This will help bring alive lessons, by complementing textbooks with video tutorials and customised content on smartphones.
Schools in Tamil Nadu, Andhra Pradesh, Rajasthan and Maharashtra will soon have QR codes in the textbooks, said Nandan Nilekani, Chairman of EkStep Foundation. In a panel discussion at the 11th edition of Development Dialogue, an annual summit organied by the Deshpande Foundation, power couple Nandan and Rohini Nilekani introduced the audience to a virtual tour of the books.
Nandan, along with his wife, Rohini, Founder of Arghyam Foundation, co-founded Ekstep Foundation, a digital platform for education that aims to address learning challenges in the primary education space. In the panel discussion on the topic ‘Realising a Billion Aspirations’, the duo spoke about how digital platforms will give telemetry of the content in education. Introduction of QR codes in the textbooks will enable students to view video tutorials and customised content from smartphones, they added.
Nandan, who has had extensive experience working with the government, said,
One of the things that I have learnt is that government is a big amplifier. If intervention happens at an early stage, impact is going to be bigger.
Vouching for co-creation platforms that are open source to amplify the cause, he pointed out that a problem like education cannot be addressed with one-solution-fits-all, approach.
Speaking about how the idea of QR codes in education emerged, Nandan recalled a chance encounter with Anand Agarwal, CEO and director, Sterlite, and Sanjay Sarma, Vice President for Open Learning at Massachusetts Institute of Technology, at a graduation event organised by MIT and Harvard.
Rohini, who has worked in primary education in the setting up of Pratham and Akshara educational platforms, felt that there is very little for the little kids back home when compared to the ones already graduating with degree in AI, he said.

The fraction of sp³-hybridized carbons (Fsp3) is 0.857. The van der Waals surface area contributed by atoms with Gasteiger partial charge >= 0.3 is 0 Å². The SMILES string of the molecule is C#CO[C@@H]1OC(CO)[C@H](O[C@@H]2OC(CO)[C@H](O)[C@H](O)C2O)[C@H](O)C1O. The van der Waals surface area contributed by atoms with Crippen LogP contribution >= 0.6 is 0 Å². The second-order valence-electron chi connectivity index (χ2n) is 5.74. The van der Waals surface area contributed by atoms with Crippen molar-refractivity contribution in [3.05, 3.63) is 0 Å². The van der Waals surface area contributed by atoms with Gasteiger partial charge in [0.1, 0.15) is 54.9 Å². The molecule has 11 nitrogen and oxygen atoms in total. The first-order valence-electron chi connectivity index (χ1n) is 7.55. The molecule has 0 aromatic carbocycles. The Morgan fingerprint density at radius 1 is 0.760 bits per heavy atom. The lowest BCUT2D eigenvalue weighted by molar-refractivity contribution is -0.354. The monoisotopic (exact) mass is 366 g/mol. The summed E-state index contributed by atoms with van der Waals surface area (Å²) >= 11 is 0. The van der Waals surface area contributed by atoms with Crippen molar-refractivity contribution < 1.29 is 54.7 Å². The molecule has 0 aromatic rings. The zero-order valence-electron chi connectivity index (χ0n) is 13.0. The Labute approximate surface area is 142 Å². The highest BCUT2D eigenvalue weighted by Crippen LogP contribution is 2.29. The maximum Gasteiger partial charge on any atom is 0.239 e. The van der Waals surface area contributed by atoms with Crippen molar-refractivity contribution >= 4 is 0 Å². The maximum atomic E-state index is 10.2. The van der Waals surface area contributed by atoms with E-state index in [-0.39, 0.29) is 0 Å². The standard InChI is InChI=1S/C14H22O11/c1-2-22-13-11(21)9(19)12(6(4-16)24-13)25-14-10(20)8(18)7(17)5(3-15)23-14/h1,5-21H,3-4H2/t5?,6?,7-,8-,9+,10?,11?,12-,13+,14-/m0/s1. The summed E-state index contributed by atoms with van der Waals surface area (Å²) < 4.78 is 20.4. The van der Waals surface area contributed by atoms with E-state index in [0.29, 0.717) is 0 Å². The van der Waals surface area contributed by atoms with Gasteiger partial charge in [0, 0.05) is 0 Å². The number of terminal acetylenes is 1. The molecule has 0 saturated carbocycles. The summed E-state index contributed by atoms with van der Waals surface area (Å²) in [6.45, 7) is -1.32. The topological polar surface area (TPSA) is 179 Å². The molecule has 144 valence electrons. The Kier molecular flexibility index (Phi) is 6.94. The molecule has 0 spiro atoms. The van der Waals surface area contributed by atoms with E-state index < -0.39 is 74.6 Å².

This has manifested in a new initiative which is slated to launch in the next six months, across the four states. Rohini has previously worked with the Karnataka government on Pratham Network, a public-private partnership (Making the books more accessible in villages and government schools) that was started in 1994.
The fact that many children in this country are not learning the basics is a national tragedy. What we wanted to do is combine Nandan’s ability to think large scale and my experience from the civil society sector, which will place passion, commitment and integrity to scale people’s capacity, added Rohini.
When asked by Desh Deshpande, the founder of Deshpande Foundation on how Rohini led Nandan into this project, she quipped,
When I told Nandan that through this initiative, they would be solving problems of 200 million young children, he was suddenly interested. That was the only way to get him involved. A minimum number of a million, I thought could get him excited.
Last year, the Nilekanis joined hands with the Bill and Melinda Gates and Rockefeller Foundation for a new venture – Co-Impact. An initiative to create a global model for collaborative philanthropy and systems change at scale, Co-Impact will work with Infosys and EkStep Foundation as their technical partner by supporting a number of Co-Impact programmes ‘with their open knowledge and societal platform assets as well as capacity building’. The philanthropic venture will invest $500 million in three critical areas – health, education and economic opportunity. In 2010, the duo had joined 'Giving Pledge’, an initiative created by Bill and Melinda Gates and Warren Buffet to encourage billionaires to dedicate the majority of their wealth for philanthropy.
Through the Ekstep foundation, the Nilekanis plan to build infrastructure for societal platforms that address issues like education for the new-age India.